As a veteran, I have been observing the ongoing events at the Department of Veterans Affairs with more than a passing interest. Secret lists, overwhelmed medical facilities, a seemingly impenetrable bureaucracy, misguided compensation for questionable management practices – the hits just never seem to keep coming when it comes to news about he VA.
As a veteran, I am also a consumer of the VA’s programs: I was fortunate to be able to use the GI Bill for school, I go to a VA medical clinic for my checkups, and I engage with VA representatives who work hard every day to help veterans find jobs.
For me it is an interesting dichotomy. I am neither a VA basher nor a VA cheerleader, but instead I am simply one of the approximately 22 million men and women in the United States who fall under the purview of the Department of Veterans Affairs. And, to be quite honest, my experience has been a good one.
Because of the VA I was able to attend the University of Colorado to pursue my bachelor’s degree and, twenty years later, the University of Southern California and attain a Masters degree in Business Administration. The nagging physical conditions that I incurred as a result of 27 years in uniform are covered by the VA medical system, and I have never had a really negative experience in obtaining care or the quality of the care that I have received. I bought a house using a VA loan. Twice. I have a host of benefits as a result of my service; things ranging from access to state and federal parks for free (or at least at a discount) to increased opportunities for my children when they pursue college on their own.
The VA has some real problems, of that there is no doubt. Eric Shinseki, an honorable man, retired general, and decorated combat veteran, was necessarily sacrificed on the altar of responsibility that comes with being the man in charge, and his ouster certainly sends a clear message that the VA will be accountable for its performance.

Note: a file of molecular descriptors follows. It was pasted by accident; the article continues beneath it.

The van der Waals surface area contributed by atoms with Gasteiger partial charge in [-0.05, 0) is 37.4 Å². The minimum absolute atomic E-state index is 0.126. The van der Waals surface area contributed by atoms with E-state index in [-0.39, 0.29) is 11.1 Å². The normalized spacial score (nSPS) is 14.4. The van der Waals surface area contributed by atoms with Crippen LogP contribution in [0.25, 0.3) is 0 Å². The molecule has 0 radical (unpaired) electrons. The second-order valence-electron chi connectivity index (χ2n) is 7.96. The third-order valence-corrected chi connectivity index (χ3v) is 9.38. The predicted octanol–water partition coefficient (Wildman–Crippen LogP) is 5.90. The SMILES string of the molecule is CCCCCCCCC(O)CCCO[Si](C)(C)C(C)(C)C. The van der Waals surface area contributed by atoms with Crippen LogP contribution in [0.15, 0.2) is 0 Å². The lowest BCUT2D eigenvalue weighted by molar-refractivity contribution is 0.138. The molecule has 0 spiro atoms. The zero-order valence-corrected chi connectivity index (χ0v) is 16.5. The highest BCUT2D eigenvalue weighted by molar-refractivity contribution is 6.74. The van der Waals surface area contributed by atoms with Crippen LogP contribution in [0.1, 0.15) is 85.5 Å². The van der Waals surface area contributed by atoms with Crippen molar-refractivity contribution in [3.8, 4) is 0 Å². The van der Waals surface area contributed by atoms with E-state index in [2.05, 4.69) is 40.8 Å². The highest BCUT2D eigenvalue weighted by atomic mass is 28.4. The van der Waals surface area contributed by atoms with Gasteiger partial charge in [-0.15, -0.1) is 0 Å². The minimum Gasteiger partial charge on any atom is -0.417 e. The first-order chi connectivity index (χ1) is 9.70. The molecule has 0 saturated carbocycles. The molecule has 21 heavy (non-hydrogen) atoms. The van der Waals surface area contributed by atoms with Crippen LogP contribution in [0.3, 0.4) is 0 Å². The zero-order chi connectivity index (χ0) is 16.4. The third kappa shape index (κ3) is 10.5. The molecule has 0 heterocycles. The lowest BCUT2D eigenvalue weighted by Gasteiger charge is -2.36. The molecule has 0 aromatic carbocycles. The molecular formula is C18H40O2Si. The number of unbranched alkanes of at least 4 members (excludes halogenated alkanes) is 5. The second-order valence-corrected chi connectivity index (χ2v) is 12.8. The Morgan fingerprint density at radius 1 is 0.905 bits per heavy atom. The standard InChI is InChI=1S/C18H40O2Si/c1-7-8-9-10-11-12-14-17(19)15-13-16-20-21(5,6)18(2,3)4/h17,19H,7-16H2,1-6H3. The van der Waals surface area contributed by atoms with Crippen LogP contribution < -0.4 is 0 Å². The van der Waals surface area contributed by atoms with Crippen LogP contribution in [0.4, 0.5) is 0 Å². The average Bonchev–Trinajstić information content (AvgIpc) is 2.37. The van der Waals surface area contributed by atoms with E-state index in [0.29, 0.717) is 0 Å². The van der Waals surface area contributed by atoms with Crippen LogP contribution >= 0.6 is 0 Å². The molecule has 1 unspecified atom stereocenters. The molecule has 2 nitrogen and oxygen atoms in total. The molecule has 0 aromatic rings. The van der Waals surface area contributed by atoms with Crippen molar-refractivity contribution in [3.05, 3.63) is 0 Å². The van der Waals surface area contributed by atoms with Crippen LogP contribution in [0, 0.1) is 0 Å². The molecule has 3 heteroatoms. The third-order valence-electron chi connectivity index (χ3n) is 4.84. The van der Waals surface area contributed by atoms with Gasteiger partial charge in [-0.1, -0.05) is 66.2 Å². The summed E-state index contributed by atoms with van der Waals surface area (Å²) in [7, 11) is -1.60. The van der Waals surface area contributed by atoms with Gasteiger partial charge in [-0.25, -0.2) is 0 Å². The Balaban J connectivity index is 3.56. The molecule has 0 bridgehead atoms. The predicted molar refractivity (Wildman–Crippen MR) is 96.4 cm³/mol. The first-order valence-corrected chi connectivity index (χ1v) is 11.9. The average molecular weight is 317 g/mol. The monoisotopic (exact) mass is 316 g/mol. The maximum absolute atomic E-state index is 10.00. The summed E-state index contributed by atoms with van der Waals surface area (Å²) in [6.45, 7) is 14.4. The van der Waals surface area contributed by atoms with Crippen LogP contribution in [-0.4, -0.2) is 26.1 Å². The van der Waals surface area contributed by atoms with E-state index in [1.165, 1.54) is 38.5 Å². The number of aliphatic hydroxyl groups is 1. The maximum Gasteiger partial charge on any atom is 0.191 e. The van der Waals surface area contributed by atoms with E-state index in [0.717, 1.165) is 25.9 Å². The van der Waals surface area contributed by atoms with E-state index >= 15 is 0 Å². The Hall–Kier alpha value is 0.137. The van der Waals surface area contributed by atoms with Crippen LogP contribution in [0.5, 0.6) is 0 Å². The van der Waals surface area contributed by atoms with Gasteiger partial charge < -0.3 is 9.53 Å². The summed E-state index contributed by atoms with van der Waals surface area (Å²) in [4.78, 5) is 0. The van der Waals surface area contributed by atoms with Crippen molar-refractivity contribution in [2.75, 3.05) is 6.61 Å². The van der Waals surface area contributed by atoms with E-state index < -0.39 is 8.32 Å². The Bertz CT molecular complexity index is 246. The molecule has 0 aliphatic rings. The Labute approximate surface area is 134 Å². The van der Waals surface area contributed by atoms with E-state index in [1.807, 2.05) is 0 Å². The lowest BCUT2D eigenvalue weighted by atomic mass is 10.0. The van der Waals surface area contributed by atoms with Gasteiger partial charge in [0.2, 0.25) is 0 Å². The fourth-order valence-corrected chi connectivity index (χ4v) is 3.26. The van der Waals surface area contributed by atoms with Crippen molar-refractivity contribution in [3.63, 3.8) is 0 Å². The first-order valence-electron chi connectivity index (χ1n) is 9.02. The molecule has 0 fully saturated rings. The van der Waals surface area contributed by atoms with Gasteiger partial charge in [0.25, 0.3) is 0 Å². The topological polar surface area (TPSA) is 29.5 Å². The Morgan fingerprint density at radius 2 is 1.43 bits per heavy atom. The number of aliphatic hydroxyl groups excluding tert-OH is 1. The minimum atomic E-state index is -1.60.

As it should be.
But let’s not forget for a moment the millions of veterans who are receiving the benefits that they have earned by wearing the cloth of the nation, the overwhelming majority of which are administered by dedicated and professional men and women who work at the Department of Veterans Affairs. Overgeneralization paints those who work diligently and assiduously with the same brush of those who are dishonest and unengaged, and to paint them all with the same brush does a disservice that the countless dedicated and hard working people at the VA do not deserve.
So remember that the VA is doing a tremendous amount of really great work for veterans even though some elements of the organization have failed to meet their obligation. There is a baby in that bathwater- make sure it doesn’t get thrown out!
I have also had some very good interaction with the VA. I have used my VA Benefits for my MBA and other post graduate studies, but I am also a disabled veteran who uses the local VA Center in Virginia. I have nothing but good things to say about the treatment I have recieved from them. The doctors and facilities have been very good to me.
As for waiting lists for changes to my VA paperwork over the years, there I do find some problems. I have been waiting on responses from them regarding some changes I requested to update my family members and my son attending college, but I have been on the wait list for resolution of these for about 17 months now. The backlog is real, and in my case, I don’t think mine is more important then many others, so I am willing to wait so others can get more important issues solved.
In closing, I would like to see the VA continue to do good things and improve in areas that need improving. Lets not call the entire organization bad based on the bad reports surfacing.
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Well, I don’t the VA Has benefited some of us veterans. On the otherhand you can’t ignore the death of 1000’s of those who served that were neglected then perished when it could’ve been avoided. I have s saying, “Not on My Watch” when I was in Iraq & I live by that ever since. I’m disappointed in the lack of concern and the cover-up behind the whole ordeal. “Treat Everyone the Way you would want to be Treated” This was not the case.
True enough. You can’t ignore the horrible actions of many of those in the VA who allowed such a tragedy to occur, but you also should not ignore the tens of thousands of VA folks who are professionals and do the best they can. Fortunately, the light of day is reaching those who have done wrong by the veterans in their charge, and I hope that they are punished within the fullest extent of the law.
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